The “no-feedbacks” climate sensitivity parameter ? reconsidered The base climate sensitivity parameter ? is the most influential of the three factors of ?T?: for the final or “with-feedbacks” climate sensitivity parameter ? is the product of ? and the feedback factor f, which is itself dependent not only on the sum b of all climate-relevant temperature feedbacks but also on ?.  Yet ? has received limited attention in the literature. In IPCC (2001, 2007) it is not mentioned.
However, its value may be deduced from hints in the IPCC’s reports. IPCC (2001, ch. 6.1) says:

“The climate sensitivity parameter (global mean surface temperature response ?TS to the radiative forcing
?F) is defined as ?TS / ?F = ? {6.1} (Dickinson, 1982; WMO, 1986; Cess et al., 1993). Equation {6.1} is defined for the transition of the surface-troposphere system from one equilibrium state to another in response to an externally imposed radiative perturbation. In the one-dimensional radiative-convective models, wherein the concept was first initiated, ? is a nearly invariant parameter (typically, about 0.5 °K W?1 m2; Ramanathan et al., 1985) for a variety of radiative forcings, thus introducing the notion of a possible universality of the relationship between forcing and response.”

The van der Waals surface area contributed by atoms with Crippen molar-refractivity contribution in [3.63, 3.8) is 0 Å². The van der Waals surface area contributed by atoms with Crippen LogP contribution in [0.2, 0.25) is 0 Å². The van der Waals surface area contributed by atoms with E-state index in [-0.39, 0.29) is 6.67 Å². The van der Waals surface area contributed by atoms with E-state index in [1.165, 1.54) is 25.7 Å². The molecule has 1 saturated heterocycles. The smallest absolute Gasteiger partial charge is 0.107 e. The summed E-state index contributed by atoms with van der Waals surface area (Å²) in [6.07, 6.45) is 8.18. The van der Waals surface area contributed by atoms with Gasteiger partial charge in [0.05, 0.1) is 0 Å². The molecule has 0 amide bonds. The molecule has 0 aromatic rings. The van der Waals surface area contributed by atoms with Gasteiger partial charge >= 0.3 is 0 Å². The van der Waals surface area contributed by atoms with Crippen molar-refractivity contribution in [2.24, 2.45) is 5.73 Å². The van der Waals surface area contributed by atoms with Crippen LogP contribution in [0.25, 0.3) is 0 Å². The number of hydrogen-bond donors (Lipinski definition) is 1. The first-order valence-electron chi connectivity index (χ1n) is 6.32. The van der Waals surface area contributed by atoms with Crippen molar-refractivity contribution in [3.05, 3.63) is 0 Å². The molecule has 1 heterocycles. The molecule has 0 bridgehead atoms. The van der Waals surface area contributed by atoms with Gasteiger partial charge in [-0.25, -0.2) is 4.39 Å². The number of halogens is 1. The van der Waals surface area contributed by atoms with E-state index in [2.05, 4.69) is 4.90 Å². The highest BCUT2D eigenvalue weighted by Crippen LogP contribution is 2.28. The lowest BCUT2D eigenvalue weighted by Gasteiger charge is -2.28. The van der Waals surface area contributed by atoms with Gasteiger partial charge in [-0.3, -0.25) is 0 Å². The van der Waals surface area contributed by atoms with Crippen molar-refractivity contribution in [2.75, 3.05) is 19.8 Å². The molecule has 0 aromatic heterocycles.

Since ? = ?f = ?(1 – b?)–1 (Eqns. 1, 2), where ? = 0.5 °K W–1 m2 and b ? 2.16 W m–2 °K–1 (Eqn. 12), it is simple to calculate that, in 2001, one of the IPCC’s values for f was 2.08. Thus the value f = 3.077 in IPCC (2007) represents a near-50% increase in the value of f in only five years. Where f = 2.08, ? = ? / f ? 0.5 / 2.08 ? 0.24 °K W–1 m2, again substantially lower than the value implicit in IPCC (2007).

Some theory will, therefore, be needed.

The fundamental equation of radiative transfer at the emitting surface of an astronomical body, relating changes in radiant-energy flux to changes in temperature, is the Stefan-Boltzmann equation – F = ? ? T4 W m–2, (18)
where F is radiant-energy flux at the emitting surface; ? is emissivity, set at 1 for a blackbody that absorbs and emits all irradiance reaching its emitting surface (by Kirchhoff’s law of radiative transfer, absorption and emission are equal and simultaneous), 0 for a white body that reflects all irradiance, and (0, 1) for a graybody that partly absorbs/emits and partly reflects; and ? ? 5.67 x 10–8 is the Stefan-Boltzmann constant.  Differentiating Eqn. (18) gives –